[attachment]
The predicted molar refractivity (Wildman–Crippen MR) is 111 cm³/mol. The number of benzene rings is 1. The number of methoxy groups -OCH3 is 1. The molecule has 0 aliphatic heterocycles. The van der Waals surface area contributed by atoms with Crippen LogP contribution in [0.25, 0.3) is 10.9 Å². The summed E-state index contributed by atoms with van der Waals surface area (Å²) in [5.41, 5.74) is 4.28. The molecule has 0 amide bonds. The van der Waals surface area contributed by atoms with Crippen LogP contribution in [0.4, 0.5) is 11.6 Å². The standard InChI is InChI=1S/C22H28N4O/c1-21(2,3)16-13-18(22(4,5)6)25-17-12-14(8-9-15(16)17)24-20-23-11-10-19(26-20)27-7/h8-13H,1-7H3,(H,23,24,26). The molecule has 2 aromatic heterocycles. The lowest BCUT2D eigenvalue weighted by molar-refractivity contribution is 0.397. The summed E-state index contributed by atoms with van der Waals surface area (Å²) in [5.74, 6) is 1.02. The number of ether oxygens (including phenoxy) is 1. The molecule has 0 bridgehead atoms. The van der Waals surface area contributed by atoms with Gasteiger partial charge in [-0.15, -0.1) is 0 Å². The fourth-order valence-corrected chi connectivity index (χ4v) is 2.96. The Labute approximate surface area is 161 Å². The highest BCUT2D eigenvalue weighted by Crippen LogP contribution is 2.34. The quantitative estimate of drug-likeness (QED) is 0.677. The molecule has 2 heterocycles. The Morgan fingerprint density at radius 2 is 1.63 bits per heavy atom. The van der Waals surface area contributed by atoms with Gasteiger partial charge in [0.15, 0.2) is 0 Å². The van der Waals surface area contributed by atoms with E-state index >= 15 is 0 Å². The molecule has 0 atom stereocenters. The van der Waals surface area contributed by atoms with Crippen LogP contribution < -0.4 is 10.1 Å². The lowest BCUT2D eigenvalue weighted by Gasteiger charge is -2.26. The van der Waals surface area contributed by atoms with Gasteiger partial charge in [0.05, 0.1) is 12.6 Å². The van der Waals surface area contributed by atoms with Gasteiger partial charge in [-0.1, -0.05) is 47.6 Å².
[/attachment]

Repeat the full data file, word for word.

The predicted molar refractivity (Wildman–Crippen MR) is 111 cm³/mol. The number of benzene rings is 1. The number of methoxy groups -OCH3 is 1. The molecule has 0 aliphatic heterocycles. The van der Waals surface area contributed by atoms with Crippen LogP contribution in [0.25, 0.3) is 10.9 Å². The summed E-state index contributed by atoms with van der Waals surface area (Å²) in [5.41, 5.74) is 4.28. The molecule has 0 amide bonds. The van der Waals surface area contributed by atoms with Crippen LogP contribution in [0.4, 0.5) is 11.6 Å². The standard InChI is InChI=1S/C22H28N4O/c1-21(2,3)16-13-18(22(4,5)6)25-17-12-14(8-9-15(16)17)24-20-23-11-10-19(26-20)27-7/h8-13H,1-7H3,(H,23,24,26). The molecule has 2 aromatic heterocycles. The lowest BCUT2D eigenvalue weighted by molar-refractivity contribution is 0.397. The summed E-state index contributed by atoms with van der Waals surface area (Å²) in [5.74, 6) is 1.02. The number of ether oxygens (including phenoxy) is 1. The molecule has 0 bridgehead atoms. The van der Waals surface area contributed by atoms with Gasteiger partial charge in [-0.15, -0.1) is 0 Å². The fourth-order valence-corrected chi connectivity index (χ4v) is 2.96. The Labute approximate surface area is 161 Å². The highest BCUT2D eigenvalue weighted by Crippen LogP contribution is 2.34. The quantitative estimate of drug-likeness (QED) is 0.677. The molecule has 2 heterocycles. The Morgan fingerprint density at radius 2 is 1.63 bits per heavy atom. The van der Waals surface area contributed by atoms with Gasteiger partial charge in [0.15, 0.2) is 0 Å². The van der Waals surface area contributed by atoms with E-state index >= 15 is 0 Å². The molecule has 0 atom stereocenters. The van der Waals surface area contributed by atoms with Crippen LogP contribution < -0.4 is 10.1 Å². The lowest BCUT2D eigenvalue weighted by Gasteiger charge is -2.26. The van der Waals surface area contributed by atoms with Gasteiger partial charge in [0.05, 0.1) is 12.6 Å². The van der Waals surface area contributed by atoms with Gasteiger partial charge in [-0.1, -0.05) is 47.6 Å².